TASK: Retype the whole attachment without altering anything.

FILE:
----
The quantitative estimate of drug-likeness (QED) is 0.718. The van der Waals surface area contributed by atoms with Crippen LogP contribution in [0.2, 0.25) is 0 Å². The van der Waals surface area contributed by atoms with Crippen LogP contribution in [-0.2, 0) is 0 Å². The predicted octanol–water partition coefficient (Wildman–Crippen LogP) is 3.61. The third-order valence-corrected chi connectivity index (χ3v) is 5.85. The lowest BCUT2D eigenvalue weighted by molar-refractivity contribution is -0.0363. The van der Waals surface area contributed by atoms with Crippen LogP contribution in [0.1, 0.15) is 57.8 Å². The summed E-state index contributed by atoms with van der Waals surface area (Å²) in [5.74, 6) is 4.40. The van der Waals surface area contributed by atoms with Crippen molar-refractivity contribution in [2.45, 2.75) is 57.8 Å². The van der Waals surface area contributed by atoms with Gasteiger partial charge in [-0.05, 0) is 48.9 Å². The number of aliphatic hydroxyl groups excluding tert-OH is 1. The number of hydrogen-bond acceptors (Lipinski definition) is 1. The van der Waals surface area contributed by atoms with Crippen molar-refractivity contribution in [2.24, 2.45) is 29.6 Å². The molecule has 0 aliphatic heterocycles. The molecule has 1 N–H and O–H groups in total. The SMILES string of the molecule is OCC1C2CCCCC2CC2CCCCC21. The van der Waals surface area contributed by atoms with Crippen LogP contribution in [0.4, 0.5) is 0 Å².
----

The quantitative estimate of drug-likeness (QED) is 0.718. The van der Waals surface area contributed by atoms with Crippen LogP contribution in [0.2, 0.25) is 0 Å². The van der Waals surface area contributed by atoms with Crippen LogP contribution in [-0.2, 0) is 0 Å². The predicted octanol–water partition coefficient (Wildman–Crippen LogP) is 3.61. The third-order valence-corrected chi connectivity index (χ3v) is 5.85. The lowest BCUT2D eigenvalue weighted by molar-refractivity contribution is -0.0363. The van der Waals surface area contributed by atoms with Crippen LogP contribution in [0.1, 0.15) is 57.8 Å². The summed E-state index contributed by atoms with van der Waals surface area (Å²) in [5.74, 6) is 4.40. The van der Waals surface area contributed by atoms with Crippen molar-refractivity contribution in [2.45, 2.75) is 57.8 Å². The van der Waals surface area contributed by atoms with Gasteiger partial charge in [-0.05, 0) is 48.9 Å². The number of aliphatic hydroxyl groups excluding tert-OH is 1. The number of hydrogen-bond acceptors (Lipinski definition) is 1. The van der Waals surface area contributed by atoms with Crippen molar-refractivity contribution in [2.24, 2.45) is 29.6 Å². The molecule has 0 aliphatic heterocycles. The molecule has 1 N–H and O–H groups in total. The SMILES string of the molecule is OCC1C2CCCCC2CC2CCCCC21. The van der Waals surface area contributed by atoms with Crippen LogP contribution in [0.4, 0.5) is 0 Å².